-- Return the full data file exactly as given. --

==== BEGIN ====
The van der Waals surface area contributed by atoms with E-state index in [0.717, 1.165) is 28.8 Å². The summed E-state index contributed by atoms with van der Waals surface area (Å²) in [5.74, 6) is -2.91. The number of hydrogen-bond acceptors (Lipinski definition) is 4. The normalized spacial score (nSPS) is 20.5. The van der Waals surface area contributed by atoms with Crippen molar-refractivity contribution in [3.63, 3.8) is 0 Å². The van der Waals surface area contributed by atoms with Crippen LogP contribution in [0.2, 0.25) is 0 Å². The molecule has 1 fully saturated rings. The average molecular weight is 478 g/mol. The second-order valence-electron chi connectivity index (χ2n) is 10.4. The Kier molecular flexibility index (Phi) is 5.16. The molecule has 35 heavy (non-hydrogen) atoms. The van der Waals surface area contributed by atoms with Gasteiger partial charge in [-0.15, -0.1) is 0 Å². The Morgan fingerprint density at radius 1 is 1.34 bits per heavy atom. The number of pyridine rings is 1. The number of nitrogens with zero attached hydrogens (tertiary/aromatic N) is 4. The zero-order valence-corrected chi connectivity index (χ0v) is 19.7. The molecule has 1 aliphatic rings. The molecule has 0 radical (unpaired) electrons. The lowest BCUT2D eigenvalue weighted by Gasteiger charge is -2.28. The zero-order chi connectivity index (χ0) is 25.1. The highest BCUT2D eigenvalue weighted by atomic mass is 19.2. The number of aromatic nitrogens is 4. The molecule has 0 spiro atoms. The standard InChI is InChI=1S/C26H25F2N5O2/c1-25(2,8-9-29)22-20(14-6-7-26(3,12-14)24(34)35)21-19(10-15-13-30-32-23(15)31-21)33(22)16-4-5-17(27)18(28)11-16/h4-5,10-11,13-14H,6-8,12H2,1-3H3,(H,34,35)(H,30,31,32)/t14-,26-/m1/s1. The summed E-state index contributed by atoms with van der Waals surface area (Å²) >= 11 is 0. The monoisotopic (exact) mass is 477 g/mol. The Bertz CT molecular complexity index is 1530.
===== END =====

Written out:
The van der Waals surface area contributed by atoms with E-state index in [0.717, 1.165) is 28.8 Å². The summed E-state index contributed by atoms with van der Waals surface area (Å²) in [5.74, 6) is -2.91. The number of hydrogen-bond acceptors (Lipinski definition) is 4. The normalized spacial score (nSPS) is 20.5. The van der Waals surface area contributed by atoms with Crippen molar-refractivity contribution in [3.63, 3.8) is 0 Å². The van der Waals surface area contributed by atoms with Crippen LogP contribution in [0.2, 0.25) is 0 Å². The molecule has 1 fully saturated rings. The average molecular weight is 478 g/mol. The second-order valence-electron chi connectivity index (χ2n) is 10.4. The Kier molecular flexibility index (Phi) is 5.16. The molecule has 35 heavy (non-hydrogen) atoms. The van der Waals surface area contributed by atoms with Gasteiger partial charge in [-0.15, -0.1) is 0 Å². The Morgan fingerprint density at radius 1 is 1.34 bits per heavy atom. The number of pyridine rings is 1. The number of nitrogens with zero attached hydrogens (tertiary/aromatic N) is 4. The zero-order valence-corrected chi connectivity index (χ0v) is 19.7. The molecule has 1 aliphatic rings. The molecule has 0 radical (unpaired) electrons. The lowest BCUT2D eigenvalue weighted by Gasteiger charge is -2.28. The zero-order chi connectivity index (χ0) is 25.1. The highest BCUT2D eigenvalue weighted by atomic mass is 19.2. The number of aromatic nitrogens is 4. The molecule has 0 spiro atoms. The standard InChI is InChI=1S/C26H25F2N5O2/c1-25(2,8-9-29)22-20(14-6-7-26(3,12-14)24(34)35)21-19(10-15-13-30-32-23(15)31-21)33(22)16-4-5-17(27)18(28)11-16/h4-5,10-11,13-14H,6-8,12H2,1-3H3,(H,34,35)(H,30,31,32)/t14-,26-/m1/s1. The summed E-state index contributed by atoms with van der Waals surface area (Å²) >= 11 is 0. The monoisotopic (exact) mass is 477 g/mol. The Bertz CT molecular complexity index is 1530.